MATCH, the Midtown Arts and Theater Center Houston, is at the heart of Midtown Houston’s transformation
In a city that covers more than 650 square miles, Houston doesn’t rank high on the list of dense “urban” cities like Chicago, New York, Boston, or San Francisco. But Houston is transforming rapidly. Nowhere is this more obvious than in Houston’s Midtown neighborhood.
Midtown Houston was designated as a Cultural Arts and Entertainment District in 2012 by the Texas Commission on the Arts. (Did you know that?) Since then Midtown Houston has transformed itself, block by block, from a low density mix of offices, small retailers, single family homes and small apartment buildings to a new urban neighborhood with high-density housing. Today, nearly 10,000 Houstonians now live in Midtown – a 50% increase in just five short years.
As a city without restrictive zoning, Houston can’t directly dictate what goes where. Instead, the city, regional agencies (like Houston Metro), private/public partnerships and nonprofit organizations have an out-sized role in influencing the course of redevelopment.
Without question Houston’s light rail system, which connects Downtown with the Texas Med Center (and beyond) was the first milestone in the Midtown’s dramatic transformation. Rail has had an incalculable effect on attracting major redevelopment and business to the Midtown area.
In fact, that applies to us — one of the main reasons we selected Dr. Gary Brewton’s office location is it’s one block from the MetroRail Museum District Station, which makes it very convenient for people working downtown, Midtown, in the Med Center or in-between to hop on the train to visit Dr. Brewton and go back to their homes and offices without having to get in their cars.
But housing and transportation alone doesn’t make a great, walkable urban neighborhood – arts and culture are just as important.
Fortunately, some far thinking arts organizations were working on the problem as far back as 2003, when they first met and decided to create a non-profit organization to raise funds to build a new performance space. Their concept from the start was to make a home for creative theater, music and other performances that weren’t being served by the big cultural institutions in the Theater District.
This is how MATCH (the Midtown Arts and Theater Center Houston) was formed: Emily Todd led the effort to recruit a strong board of directors and Jewett Consulting stepped into the project management role. A major milestone was the first major donation (of $1 million) by philantropist Michael Zilkha. In time, MATCH would need to raise about $25 million for the project.
The MATCH organization chose to purchase a parking lot near the HCC/Ensemble MetroRail station (on Holman Avenue, in the heart of Midtown Houston) as the site of the new MATCH multi-purpose, multi-tenant facility. After getting the input of more than 40 groups as well as researching similar arts organizations around the country, the organization engaged Lake/Flato and Studio Red to build two buildings, North and South, on the site. The facility opened with its first production in October 2015.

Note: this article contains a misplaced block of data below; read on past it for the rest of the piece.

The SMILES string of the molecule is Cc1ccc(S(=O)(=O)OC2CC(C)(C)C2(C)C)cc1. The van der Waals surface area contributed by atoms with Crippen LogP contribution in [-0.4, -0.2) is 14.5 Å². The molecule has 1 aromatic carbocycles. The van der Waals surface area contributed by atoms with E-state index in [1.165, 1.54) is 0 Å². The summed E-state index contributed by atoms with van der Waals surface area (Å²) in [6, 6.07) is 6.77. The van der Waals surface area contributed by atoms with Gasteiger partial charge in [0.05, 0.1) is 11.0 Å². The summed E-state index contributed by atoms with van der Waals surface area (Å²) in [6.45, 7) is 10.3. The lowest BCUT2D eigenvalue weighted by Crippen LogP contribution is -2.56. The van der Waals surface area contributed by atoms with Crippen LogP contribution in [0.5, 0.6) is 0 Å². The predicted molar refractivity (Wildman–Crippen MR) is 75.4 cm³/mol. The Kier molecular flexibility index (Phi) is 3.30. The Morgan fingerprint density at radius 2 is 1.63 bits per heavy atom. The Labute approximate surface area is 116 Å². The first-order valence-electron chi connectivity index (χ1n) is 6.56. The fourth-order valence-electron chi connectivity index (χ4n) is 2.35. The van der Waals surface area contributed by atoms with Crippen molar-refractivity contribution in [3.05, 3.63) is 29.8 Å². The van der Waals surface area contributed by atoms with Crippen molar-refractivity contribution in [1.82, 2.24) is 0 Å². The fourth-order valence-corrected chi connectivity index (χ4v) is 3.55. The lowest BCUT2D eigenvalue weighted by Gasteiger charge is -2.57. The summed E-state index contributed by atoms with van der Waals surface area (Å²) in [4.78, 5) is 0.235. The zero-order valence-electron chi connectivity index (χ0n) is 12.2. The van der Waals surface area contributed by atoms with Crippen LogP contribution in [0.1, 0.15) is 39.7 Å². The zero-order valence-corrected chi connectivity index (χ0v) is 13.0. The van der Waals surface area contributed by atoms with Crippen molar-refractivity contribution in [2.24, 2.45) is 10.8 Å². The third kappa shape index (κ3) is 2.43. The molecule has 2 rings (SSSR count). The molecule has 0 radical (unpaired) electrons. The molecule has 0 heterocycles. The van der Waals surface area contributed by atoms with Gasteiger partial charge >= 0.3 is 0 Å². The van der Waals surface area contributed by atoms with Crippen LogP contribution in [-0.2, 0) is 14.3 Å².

The two MATCH buildings are connected by an open breezeway.
The South building is where you’ll find three rehearsal spaces (each with its own sprung dance floor), offices and a gallery space.
The North building is home to four theaters: Box 1, Box 2, Box 3 and Box 4 as well as ample dressing rooms and wardrobe storage. MATCH Box 4 is the largest, with a traditional stage and permanent seating for over 320 guests. MATCH Box 1 (painted white inside so it can double as a gallery space) and MATCH Box 3 (painted black inside) are smaller theaters with flexible seating and staging set on risers, while MATCH Box 2 is especially designed for dance productions. It has seating for nearly 160 and a sprung dance floor.
A quick trip to the MATCH Facebook page will give you an idea of the breadth of performances that take place there.
In a given week, there are dance and poetry performances, art gallery openings, theatrical plays, concerts talks and happenings from a wide range of cultural as well as visual and performing arts organizations, including :
- Catastrophic Theatre
- Diverse Works
- Foundation for Modern Music
- Houston Audubon
- Karla Bonoff
- Nick Jones
- PAIR Houston: Partnership for the Advancement and Immersion of Refugees
- PMT Productions
- Popovich Comedy Pet Theater
- Raquel Cepeda Jazz Quartet
- River Oaks Chamber Orchestra
- Russian Cultural Center “Our Texas”
- Theater LaB Houston
- Zoe Keating
We salute the visionaries, volunteers, donors and city staff who helped bring MATCH to Midtown Houston. It’s an incredible cultural gift to a changing neighborhood and a changing city.
To learn more about cultural events in Houston Midtown, visit the Houston Midtown Arts Calendar produced in conjunction with ArtsHound.